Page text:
The man who designed the plastic rifle calls his creation 'the Grizzly,' named after the Canadian-built M4 Sherman tanks that helped liberate France during the Second World War.
The largest 3-D printed rocket engine component NASA has ever tested has blazed to life during an engine firing that generated a record 20,000 pounds of thrust.
This test is a milestone for one of many important advances the agency is making to reduce the cost of space hardware.
Innovations like additive manufacturing, or 3-D printing, foster new and more cost-effective capabilities in the U.S. space industry.
"This successful test of a 3-D printed rocket injector brings NASA significantly closer to proving this innovative technology can be used to reduce the cost of flight hardware," said Chris Singer, director of the Engineering Directorate at NASA's Marshall Space Flight Center in Huntsville Alabama.
The component was manufactured using selective laser melting. This method built up layers of nickel-chromium alloy powder to make the complex, subscale injector with its 28 elements for channeling and mixing propellants.
The part was similar in size to injectors that power small rocket engines. It was similar in design to injectors for large engines, such as the RS-25 engine that will power NASA's Space Launch System (SLS) rocket for deep space human missions to an asteroid and Mars.
"This entire effort helped us learn what it takes to build larger 3-D parts -- from design, to manufacturing, to testing," said Greg Barnett, lead engineer for the project. "This technology can be applied to any of SLS's engines, or to rocket components being built by private industry."
One of the keys to reducing the cost of rocket parts is minimizing the number of components. This injector had only two parts, whereas a similar injector tested earlier had 115 parts. Fewer parts require less assembly effort, which means complex parts made with 3-D printing have the potential for significant cost savings.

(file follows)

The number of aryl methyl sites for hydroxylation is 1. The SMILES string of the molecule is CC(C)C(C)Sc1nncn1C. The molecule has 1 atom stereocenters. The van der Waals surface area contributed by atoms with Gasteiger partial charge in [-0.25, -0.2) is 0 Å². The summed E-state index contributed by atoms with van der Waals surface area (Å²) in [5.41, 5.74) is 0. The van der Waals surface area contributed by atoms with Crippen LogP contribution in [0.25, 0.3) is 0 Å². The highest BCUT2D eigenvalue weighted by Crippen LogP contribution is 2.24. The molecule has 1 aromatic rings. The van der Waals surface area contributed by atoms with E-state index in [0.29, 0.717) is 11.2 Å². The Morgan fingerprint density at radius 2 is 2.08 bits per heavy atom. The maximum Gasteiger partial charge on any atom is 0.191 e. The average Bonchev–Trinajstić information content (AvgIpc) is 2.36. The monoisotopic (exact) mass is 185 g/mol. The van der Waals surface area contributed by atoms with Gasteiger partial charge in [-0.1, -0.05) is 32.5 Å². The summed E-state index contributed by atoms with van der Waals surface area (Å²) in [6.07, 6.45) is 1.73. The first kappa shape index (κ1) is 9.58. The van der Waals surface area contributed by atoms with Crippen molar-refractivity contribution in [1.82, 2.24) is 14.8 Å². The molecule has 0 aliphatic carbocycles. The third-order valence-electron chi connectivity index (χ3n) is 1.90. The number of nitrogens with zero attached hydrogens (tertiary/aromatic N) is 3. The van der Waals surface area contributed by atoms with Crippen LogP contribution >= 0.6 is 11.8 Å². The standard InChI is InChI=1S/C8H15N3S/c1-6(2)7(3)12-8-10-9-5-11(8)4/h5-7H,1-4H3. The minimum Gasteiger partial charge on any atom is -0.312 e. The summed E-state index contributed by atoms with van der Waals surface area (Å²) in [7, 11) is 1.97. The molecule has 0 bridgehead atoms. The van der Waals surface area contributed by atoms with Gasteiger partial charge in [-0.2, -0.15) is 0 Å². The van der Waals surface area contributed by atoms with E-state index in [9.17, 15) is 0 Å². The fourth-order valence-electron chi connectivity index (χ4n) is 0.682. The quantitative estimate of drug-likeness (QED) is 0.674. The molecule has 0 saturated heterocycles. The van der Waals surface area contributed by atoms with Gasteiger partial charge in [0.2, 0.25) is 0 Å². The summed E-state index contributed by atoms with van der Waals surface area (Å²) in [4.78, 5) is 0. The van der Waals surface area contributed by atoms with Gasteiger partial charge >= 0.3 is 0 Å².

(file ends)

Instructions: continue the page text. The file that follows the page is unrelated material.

"We took the design of an existing injector that we already tested and modified the design so the injector could be made with a 3-D printer," explained Brad Bullard, the propulsion engineer responsible for the injector design. "We will be able to directly compare test data for both the traditionally assembled injector and the 3-D printed injector to see if there's any difference in performance."
NASA seeks to advance technologies such as 3-D printing to make every aspect of space exploration more cost-effective. This test builds on prior hot-fire tests conducted with smaller injectors at Marshall and at NASA's Glenn Research Center in Cleveland.
Marshall engineers recently completed tests with Made in Space, a Moffett Field, Calif., company working with NASA to develop and test a 3-D printer that will soon print tools for the crew of the International Space Station. NASA is even exploring the possibility of printing food for long-duration space missions.
Scientists have actually grown a human ear built from a mould created by a 3D printer!
The team from Massachusetts General Hospital had a plastic surgeon help with the design of the ear model to ensure the shape and proportions were correct before printing it as a mould.
This was then cast in a special silicone compound and split along the outer contour, giving them two separate moulds.
These were lined with wire to keep their shape and filled with cow collagen, which gave them elasticity and strength, before the researchers took ear cartilage cells from sheep.
The cells were then grown inside rats until the team had enough cartilage to replace the cow collagen inside the ears, and they said the ears had enough definition in the curves and lines to be recognisable even after a layer of skin had been applied.
The scientists reported that the ears responded well to stress tests, keeping their shape.
The development shows the extent to which 3D printing can be used to create precise moulds for such uses, and perhaps foreshadows an increasing use of the technology in science.
At the start of July scientists at Princeton University sent cow cells mixed with a liquid gel through a printer, then tiny particles of silver, and printed out a 'bionic ear', with the silver forming a coiled antenna.
A startup called Modern Meadow is hoping to bioprint artificial raw meat and company Organovo Holdings has the ability to print a variety of human tissue and cell types.
The future could be rather spectacular, with the potential there to theoretically print real living tissue prosthetics and, one day perhaps, even working organs.